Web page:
Robber fly resources
This is the home page of one of the world experts on the robber flies. A tremendous amount of information is available here and nowhere else online. There is information about the history of study of these insects, their morphology, phylogeny, distribution, ecology, and biology. There are also figures of all the insect parts, labeled with the names of these structures, and a glossary of terms. If you see anything in the descriptions that you don’t understand, go here for an explanation.
This site has information about robber flies of Arkansas, but Herschel has also collected probable state lists of likely species based upon known distributions, a variety of keys, and other links. He also has pages on butterflies, odes, and is working on some spiders and several other insect groups.
For robber flies, Herschel is considered the robber fly guru by many contributors to bugguide.net. Post a robber fly there with a question mark and Herschel will be sure to respond. I have spent a lot of time looking through his robber flies, and he has been a great help in identifying some of my first photos. There are some terrific photos here!
The Robber flies of Crowley’s Ridge, Arkansas (Norm Laver’s site)
Norm has a lot of interesting information in these pages that you won’t get elsewhere. He wants to be able to “robber fly” like one would bird, and so he pays particular attention to field marks that might be used to help identify these in the field. The photos and information here, despite being focused on the Arkansas robber flies, will keep you coming back.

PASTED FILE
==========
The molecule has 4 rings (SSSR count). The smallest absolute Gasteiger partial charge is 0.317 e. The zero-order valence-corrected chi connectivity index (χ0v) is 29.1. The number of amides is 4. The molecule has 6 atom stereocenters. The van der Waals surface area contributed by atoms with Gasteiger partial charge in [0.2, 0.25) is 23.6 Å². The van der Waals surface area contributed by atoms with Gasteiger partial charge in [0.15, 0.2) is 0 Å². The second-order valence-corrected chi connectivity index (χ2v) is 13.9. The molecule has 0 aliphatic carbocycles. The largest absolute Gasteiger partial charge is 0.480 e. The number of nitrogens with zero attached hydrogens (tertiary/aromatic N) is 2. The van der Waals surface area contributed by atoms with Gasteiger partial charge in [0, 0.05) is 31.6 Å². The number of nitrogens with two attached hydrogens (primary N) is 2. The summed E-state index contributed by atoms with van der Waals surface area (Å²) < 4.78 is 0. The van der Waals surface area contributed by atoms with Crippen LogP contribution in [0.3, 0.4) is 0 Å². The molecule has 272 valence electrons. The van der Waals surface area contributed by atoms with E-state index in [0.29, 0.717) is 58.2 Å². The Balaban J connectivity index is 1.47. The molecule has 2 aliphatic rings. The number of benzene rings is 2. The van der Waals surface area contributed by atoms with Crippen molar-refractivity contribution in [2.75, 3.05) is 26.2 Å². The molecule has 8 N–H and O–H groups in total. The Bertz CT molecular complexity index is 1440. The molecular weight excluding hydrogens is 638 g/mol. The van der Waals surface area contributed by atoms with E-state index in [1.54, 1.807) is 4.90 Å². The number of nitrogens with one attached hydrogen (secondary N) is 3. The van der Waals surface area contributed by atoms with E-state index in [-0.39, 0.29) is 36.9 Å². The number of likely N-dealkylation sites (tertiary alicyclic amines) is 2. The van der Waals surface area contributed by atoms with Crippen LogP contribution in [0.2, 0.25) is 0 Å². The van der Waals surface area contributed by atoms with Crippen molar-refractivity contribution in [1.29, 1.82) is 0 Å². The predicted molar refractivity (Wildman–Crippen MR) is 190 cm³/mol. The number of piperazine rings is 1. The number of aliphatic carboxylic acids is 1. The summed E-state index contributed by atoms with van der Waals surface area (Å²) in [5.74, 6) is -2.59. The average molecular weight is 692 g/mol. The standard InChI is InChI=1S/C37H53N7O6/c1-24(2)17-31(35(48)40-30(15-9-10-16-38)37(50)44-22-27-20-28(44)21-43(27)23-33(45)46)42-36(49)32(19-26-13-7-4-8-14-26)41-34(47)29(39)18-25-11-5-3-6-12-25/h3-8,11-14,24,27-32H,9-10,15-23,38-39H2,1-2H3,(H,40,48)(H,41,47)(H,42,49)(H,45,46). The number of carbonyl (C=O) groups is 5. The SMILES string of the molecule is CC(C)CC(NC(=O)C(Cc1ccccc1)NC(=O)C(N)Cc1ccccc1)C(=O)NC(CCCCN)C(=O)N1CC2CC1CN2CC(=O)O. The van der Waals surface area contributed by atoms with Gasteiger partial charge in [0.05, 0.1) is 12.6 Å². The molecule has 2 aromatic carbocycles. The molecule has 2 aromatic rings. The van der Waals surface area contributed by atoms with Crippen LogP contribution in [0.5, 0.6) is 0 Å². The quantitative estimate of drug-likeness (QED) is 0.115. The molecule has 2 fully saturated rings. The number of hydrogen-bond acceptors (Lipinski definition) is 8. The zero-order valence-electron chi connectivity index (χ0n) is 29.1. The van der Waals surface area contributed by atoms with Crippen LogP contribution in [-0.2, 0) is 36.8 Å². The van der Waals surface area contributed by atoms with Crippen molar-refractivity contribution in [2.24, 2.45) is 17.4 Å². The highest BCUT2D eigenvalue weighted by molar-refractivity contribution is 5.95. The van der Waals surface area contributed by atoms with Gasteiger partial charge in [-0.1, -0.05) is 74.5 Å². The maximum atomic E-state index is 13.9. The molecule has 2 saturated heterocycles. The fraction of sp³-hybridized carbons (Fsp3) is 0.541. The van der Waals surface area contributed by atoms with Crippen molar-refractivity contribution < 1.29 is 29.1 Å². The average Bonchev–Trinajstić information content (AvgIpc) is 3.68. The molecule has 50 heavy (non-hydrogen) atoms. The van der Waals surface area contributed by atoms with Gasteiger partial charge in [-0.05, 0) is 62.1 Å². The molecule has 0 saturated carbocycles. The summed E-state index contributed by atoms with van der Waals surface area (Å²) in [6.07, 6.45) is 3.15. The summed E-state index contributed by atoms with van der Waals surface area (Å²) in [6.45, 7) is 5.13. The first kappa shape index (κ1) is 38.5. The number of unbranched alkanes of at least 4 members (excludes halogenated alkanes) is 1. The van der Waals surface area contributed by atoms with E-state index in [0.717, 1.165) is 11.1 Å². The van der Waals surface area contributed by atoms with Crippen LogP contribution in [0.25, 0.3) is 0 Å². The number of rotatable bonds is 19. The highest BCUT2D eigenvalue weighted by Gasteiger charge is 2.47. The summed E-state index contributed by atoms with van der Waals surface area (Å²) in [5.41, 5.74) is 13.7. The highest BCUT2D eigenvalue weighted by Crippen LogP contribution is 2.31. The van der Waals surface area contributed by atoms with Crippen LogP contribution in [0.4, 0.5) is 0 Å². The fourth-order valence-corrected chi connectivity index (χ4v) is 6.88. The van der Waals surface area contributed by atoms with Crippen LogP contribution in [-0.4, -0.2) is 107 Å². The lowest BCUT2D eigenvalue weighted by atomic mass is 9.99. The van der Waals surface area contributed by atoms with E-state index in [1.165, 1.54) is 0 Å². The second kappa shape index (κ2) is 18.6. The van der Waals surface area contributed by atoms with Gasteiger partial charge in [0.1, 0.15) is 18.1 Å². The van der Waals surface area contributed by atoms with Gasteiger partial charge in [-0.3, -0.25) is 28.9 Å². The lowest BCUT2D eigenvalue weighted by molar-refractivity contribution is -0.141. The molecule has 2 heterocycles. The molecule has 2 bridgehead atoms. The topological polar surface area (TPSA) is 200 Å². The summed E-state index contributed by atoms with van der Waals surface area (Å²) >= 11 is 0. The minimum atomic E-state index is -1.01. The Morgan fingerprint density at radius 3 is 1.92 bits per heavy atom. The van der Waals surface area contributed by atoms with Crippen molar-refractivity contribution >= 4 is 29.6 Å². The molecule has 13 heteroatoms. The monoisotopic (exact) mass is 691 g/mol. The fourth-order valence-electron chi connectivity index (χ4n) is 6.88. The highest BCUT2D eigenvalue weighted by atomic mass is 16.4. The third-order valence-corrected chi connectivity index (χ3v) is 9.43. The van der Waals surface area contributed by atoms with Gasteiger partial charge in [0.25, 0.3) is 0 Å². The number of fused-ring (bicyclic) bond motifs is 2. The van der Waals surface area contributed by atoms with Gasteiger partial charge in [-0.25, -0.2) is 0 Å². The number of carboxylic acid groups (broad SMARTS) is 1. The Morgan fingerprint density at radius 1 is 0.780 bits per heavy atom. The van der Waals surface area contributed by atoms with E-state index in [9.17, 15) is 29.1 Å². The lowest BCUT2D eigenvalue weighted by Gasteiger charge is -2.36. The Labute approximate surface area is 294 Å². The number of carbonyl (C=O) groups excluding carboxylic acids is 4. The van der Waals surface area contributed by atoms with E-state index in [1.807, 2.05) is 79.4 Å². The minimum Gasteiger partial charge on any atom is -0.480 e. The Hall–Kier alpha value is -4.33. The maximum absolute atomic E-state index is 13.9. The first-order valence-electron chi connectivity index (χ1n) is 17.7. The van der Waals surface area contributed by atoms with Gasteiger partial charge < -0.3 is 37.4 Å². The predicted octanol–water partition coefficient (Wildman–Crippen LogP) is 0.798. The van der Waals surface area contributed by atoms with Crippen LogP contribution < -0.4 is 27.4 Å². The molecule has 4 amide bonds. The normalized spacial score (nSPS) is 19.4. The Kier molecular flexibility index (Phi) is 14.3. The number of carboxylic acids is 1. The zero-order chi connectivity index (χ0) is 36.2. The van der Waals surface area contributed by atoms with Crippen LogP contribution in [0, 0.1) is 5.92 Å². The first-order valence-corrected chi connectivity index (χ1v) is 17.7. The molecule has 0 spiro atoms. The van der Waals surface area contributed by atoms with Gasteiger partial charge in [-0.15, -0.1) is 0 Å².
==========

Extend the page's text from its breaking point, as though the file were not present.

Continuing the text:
Bugguide is an online community where people post photos and information on insects, spiders, and other like organisms. I learned several of the Wisconsin species by first seeing them on this site.
Giff has taken many photos of the robber flies of Georgia, which include many of the Wisconsin species that I have yet to see and photograph. Giff also has pages on beetles, caterpillars, butterflies, moths, bee flies, odes, grasshoppers, and other insects.
This page will include all the species currently listed in these pages as Laphria, but as of April 1, 2009 this site only contains information about the species that he will leave in the genus Laphria. Once he has published his work, the Laphria will probably be divided into four genera, all of which are found in Wisconsin and many of the species names on these pages will be changed to coincide with these changes, and detailed information on these new groups will be available on his web page. He has been working on this group of robber flies for over 30 years and is the expert on the North American species. For his thesis work on this group he examined over 17,000 pinned specimens!